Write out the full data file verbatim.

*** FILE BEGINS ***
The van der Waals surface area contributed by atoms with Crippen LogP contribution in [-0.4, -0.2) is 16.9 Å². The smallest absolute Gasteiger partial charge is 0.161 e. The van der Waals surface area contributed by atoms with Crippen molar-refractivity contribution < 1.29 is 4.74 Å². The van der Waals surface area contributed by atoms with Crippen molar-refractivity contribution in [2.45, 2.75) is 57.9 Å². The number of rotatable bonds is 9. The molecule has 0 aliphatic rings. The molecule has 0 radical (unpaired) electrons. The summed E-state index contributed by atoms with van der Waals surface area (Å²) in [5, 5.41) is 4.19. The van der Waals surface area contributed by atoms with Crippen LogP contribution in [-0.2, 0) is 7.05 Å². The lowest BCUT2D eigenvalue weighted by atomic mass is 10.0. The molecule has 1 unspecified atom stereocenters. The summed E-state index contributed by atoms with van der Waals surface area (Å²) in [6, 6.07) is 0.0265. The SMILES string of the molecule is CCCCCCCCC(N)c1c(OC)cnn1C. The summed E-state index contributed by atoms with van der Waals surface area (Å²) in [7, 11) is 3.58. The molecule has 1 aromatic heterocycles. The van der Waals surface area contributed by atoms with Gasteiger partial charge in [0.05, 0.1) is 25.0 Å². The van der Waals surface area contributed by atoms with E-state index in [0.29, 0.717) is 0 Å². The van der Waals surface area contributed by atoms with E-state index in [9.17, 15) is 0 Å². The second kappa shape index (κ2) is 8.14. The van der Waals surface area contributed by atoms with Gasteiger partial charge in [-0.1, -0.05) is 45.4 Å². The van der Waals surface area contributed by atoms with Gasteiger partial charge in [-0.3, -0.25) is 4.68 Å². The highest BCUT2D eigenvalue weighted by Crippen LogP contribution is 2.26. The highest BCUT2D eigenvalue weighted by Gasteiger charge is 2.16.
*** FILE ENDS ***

The van der Waals surface area contributed by atoms with Crippen LogP contribution in [-0.4, -0.2) is 16.9 Å². The smallest absolute Gasteiger partial charge is 0.161 e. The van der Waals surface area contributed by atoms with Crippen molar-refractivity contribution < 1.29 is 4.74 Å². The van der Waals surface area contributed by atoms with Crippen molar-refractivity contribution in [2.45, 2.75) is 57.9 Å². The number of rotatable bonds is 9. The molecule has 0 aliphatic rings. The molecule has 0 radical (unpaired) electrons. The summed E-state index contributed by atoms with van der Waals surface area (Å²) in [5, 5.41) is 4.19. The van der Waals surface area contributed by atoms with Crippen LogP contribution in [-0.2, 0) is 7.05 Å². The lowest BCUT2D eigenvalue weighted by atomic mass is 10.0. The molecule has 1 unspecified atom stereocenters. The summed E-state index contributed by atoms with van der Waals surface area (Å²) in [6, 6.07) is 0.0265. The SMILES string of the molecule is CCCCCCCCC(N)c1c(OC)cnn1C. The summed E-state index contributed by atoms with van der Waals surface area (Å²) in [7, 11) is 3.58. The molecule has 1 aromatic heterocycles. The van der Waals surface area contributed by atoms with Gasteiger partial charge in [0.05, 0.1) is 25.0 Å². The van der Waals surface area contributed by atoms with E-state index in [0.29, 0.717) is 0 Å². The van der Waals surface area contributed by atoms with E-state index in [9.17, 15) is 0 Å². The second kappa shape index (κ2) is 8.14. The van der Waals surface area contributed by atoms with Gasteiger partial charge in [-0.1, -0.05) is 45.4 Å². The van der Waals surface area contributed by atoms with Gasteiger partial charge in [-0.3, -0.25) is 4.68 Å². The highest BCUT2D eigenvalue weighted by Crippen LogP contribution is 2.26. The highest BCUT2D eigenvalue weighted by Gasteiger charge is 2.16.